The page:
Special Olympics Research

The Health Status and Needs of Individuals with Mental Retardation

In recognition of the need to improve the quality of life of individuals with mental retardation (MR), Special Olympics Inc. (SOI) commissioned this report to examine the health needs of children and adults with MR. The purpose of this report is three-fold: 1) to identify the current health status and needs of individuals with MR, 2) to identify services gaps in supporting these needs and 3) to propose specific recommendations to address the unmet health care needs of individuals with MR. 

Early in the 20th century, individuals with MR were generally isolated, rather than encouraged to lead fulfilling and healthy lives (David, 1970; Rix, 1986, Campbell, 1999). The last 40 years, however, have seen dramatic changes in sentiments regarding those with MR, resulting in a turn in public policy towards an emphasis on normalization and inclusion (Rowitz, 1992; Kauffman and Hallahan, 1995; Parmenter, 1999). Other developed countries, such as Canada, the United Kingdom (U.K.), the Scandinavian countries and Australia, have seen similar movements (Malin, 1981; Rowitz, 1990; Parmenter, 1999). 

As a result of these changes in developed countries, much debate and research has focused on the prevention of MR, deinstitutionalization, and the education and employment of individuals with MR (Tizard, 1971; Clarke, 1991; Anderson et al., 1998). In the U.S., these themes are reflected in court cases, legislative actions and federal initiatives, including Wyatt v. Stickney (1972), Public Law 94-142 and its successor, the Individuals with Disabilities Education Act (IDEA), the Americans with Disabilities Act (1990) and reports by the President's Committee on Mental Retardation (Anderson et al., 1998). Globally, a variety of international organizations, such as the International Association of Scientific Studies on Intellectual Disability, have been developed to support and study both the prevention of MR and the public education concerning individuals with MR (Clarke, 1991). The health status and health service needs of individuals with MR, however, have received little attention over the past four decades.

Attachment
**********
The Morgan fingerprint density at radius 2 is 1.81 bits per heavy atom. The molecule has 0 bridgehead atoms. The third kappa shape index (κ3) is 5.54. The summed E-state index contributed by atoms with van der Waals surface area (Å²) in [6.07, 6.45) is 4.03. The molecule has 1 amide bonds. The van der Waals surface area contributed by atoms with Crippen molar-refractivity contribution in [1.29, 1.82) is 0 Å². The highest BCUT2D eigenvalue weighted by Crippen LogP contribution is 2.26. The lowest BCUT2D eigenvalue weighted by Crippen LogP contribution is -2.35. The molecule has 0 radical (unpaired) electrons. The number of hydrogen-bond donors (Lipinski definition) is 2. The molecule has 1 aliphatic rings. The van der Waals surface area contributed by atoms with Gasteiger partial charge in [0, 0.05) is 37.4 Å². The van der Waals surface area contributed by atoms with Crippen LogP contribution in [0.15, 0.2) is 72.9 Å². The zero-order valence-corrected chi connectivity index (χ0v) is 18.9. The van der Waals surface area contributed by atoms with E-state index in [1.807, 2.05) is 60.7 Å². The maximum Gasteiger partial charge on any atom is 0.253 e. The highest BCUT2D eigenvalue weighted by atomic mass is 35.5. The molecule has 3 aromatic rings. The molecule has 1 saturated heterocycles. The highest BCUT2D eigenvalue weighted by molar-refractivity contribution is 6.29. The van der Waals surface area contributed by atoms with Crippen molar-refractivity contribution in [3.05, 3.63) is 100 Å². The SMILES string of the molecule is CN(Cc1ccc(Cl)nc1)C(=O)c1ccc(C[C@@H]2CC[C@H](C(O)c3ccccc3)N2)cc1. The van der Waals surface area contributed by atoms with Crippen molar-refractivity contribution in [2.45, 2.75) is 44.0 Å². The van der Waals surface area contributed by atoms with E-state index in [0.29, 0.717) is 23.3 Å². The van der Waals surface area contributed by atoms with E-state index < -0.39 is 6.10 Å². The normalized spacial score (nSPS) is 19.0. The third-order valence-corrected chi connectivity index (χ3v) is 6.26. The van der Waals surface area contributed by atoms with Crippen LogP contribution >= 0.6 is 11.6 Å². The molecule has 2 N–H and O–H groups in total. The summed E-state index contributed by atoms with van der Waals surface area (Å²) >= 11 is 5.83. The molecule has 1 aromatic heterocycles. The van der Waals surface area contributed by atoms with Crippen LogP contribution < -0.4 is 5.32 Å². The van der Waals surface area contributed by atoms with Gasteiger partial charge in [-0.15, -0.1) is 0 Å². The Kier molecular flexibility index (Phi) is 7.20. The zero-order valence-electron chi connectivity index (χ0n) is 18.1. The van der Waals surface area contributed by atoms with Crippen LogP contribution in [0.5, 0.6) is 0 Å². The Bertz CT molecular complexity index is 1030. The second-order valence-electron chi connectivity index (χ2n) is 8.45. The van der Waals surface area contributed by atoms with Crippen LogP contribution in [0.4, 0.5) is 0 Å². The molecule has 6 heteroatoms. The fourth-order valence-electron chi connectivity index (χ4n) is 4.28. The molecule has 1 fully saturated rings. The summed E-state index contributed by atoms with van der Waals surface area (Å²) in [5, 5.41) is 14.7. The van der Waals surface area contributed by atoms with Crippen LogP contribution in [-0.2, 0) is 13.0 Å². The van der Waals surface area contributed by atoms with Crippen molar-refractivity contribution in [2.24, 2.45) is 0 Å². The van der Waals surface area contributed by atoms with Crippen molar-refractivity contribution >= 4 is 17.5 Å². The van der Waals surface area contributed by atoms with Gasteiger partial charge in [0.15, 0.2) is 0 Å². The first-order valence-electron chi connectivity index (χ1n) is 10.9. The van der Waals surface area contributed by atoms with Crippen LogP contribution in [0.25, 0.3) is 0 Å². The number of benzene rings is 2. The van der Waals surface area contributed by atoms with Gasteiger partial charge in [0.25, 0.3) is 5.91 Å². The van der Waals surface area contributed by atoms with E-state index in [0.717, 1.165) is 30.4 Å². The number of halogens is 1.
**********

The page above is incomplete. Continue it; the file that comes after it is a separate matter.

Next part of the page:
This lack of attention to health status is surprising, particularly in light of the tremendous gains in life expectancy which have resulted from medical and public health advances. The life expectancy of individuals in the U.S. increased 27.26 years between 1900 and 1990 (NCHS, 1999), and in 1997, the average life expectancy was 76.5 years (Anderson, 1999). Similarly, the life expectancy for individuals in Western Europe increased in the past century, resulting in a current average life expectancy of 74.0 years (Population Division, 1998). Increased longevity is evident not only in the general population, but also among individuals with MR (Rowitz, 1992; Janicki and Breitenbach, 2000). Currently, the average life expectancy of older adults with MR is 66.1 years, but younger adults with MR are expected to live as long as their peers without MR (Janicki et al., 1999). With improved assistive technology and effective public health programs that control most infectious diseases, not only are individuals with mild MR living longer but some individuals with more severe MR also have increased life expectancies (Eyman et al., 1988). As a result, these individuals have recently been faced with the same chronic diseases, including cardiovascular disease, cancer and diabetes, which confront the general adult population (Moss and Turner, 1995 in Barr et al., 1999). 

Although effective health prevention strategies and treatments exist for many diseases (Bunker et al., 1995; U.S. Preventive Services Task Force, 1996), not everyone benefits equally from these medical interventions. The poor, minorities and the socially disadvantaged disproportionately have poor health outcomes and lack access to adequate health care services (Hertzman et al, 1994). Individuals with MR are particularly vulnerable to having unmet health care needs, as they are faced with many challenges in understanding and maintaining their health (President's Committee on Mental Retardation, 1999). Individuals with MR may have difficulties understanding the effects of behavior on health, the risks and benefits of medical treatment, and the process of accessing appropriate and necessary health services (Barr et al, 1999; President's Committee on Mental Retardation, 1999). In addition, when health care services are utilized by this population, health providers may have difficulties recognizing and treating various diseases, obtaining accurate medical histories and communicating with patients who have cognitive and language disabilities (Schor et al., 1981; Minihan and Dean, 1990; Lennox et al., 1997)